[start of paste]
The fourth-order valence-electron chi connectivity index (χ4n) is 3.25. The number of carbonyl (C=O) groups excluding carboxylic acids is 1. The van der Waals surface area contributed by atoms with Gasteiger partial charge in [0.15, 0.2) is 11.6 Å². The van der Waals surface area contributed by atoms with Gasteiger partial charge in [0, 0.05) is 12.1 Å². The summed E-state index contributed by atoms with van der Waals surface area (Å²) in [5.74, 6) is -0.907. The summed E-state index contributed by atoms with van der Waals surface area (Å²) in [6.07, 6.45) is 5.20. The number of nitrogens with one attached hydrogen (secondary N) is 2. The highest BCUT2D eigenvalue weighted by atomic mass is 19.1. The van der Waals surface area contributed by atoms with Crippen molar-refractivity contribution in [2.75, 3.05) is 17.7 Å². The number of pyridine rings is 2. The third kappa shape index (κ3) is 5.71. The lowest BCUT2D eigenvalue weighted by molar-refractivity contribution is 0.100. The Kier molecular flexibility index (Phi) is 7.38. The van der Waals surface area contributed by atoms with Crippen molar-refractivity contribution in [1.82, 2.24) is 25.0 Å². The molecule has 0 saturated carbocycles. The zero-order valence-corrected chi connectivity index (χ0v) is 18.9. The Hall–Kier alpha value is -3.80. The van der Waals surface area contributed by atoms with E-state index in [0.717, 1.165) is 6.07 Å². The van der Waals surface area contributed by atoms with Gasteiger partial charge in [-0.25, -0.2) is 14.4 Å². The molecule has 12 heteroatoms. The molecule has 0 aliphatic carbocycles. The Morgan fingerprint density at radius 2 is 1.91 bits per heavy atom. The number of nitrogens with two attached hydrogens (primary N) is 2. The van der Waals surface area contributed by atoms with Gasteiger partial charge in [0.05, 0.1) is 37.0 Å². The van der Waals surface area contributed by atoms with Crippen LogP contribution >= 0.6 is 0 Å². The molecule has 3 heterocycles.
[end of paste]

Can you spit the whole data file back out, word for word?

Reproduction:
The fourth-order valence-electron chi connectivity index (χ4n) is 3.25. The number of carbonyl (C=O) groups excluding carboxylic acids is 1. The van der Waals surface area contributed by atoms with Gasteiger partial charge in [0.15, 0.2) is 11.6 Å². The van der Waals surface area contributed by atoms with Gasteiger partial charge in [0, 0.05) is 12.1 Å². The summed E-state index contributed by atoms with van der Waals surface area (Å²) in [5.74, 6) is -0.907. The summed E-state index contributed by atoms with van der Waals surface area (Å²) in [6.07, 6.45) is 5.20. The number of nitrogens with one attached hydrogen (secondary N) is 2. The highest BCUT2D eigenvalue weighted by atomic mass is 19.1. The van der Waals surface area contributed by atoms with Crippen molar-refractivity contribution in [2.75, 3.05) is 17.7 Å². The number of pyridine rings is 2. The third kappa shape index (κ3) is 5.71. The lowest BCUT2D eigenvalue weighted by molar-refractivity contribution is 0.100. The Kier molecular flexibility index (Phi) is 7.38. The van der Waals surface area contributed by atoms with Crippen molar-refractivity contribution in [1.82, 2.24) is 25.0 Å². The molecule has 0 saturated carbocycles. The zero-order valence-corrected chi connectivity index (χ0v) is 18.9. The Hall–Kier alpha value is -3.80. The van der Waals surface area contributed by atoms with E-state index in [0.717, 1.165) is 6.07 Å². The van der Waals surface area contributed by atoms with Gasteiger partial charge in [-0.25, -0.2) is 14.4 Å². The molecule has 12 heteroatoms. The molecule has 0 aliphatic carbocycles. The Morgan fingerprint density at radius 2 is 1.91 bits per heavy atom. The number of nitrogens with two attached hydrogens (primary N) is 2. The van der Waals surface area contributed by atoms with Gasteiger partial charge in [0.05, 0.1) is 37.0 Å². The van der Waals surface area contributed by atoms with Crippen LogP contribution >= 0.6 is 0 Å². The molecule has 3 heterocycles.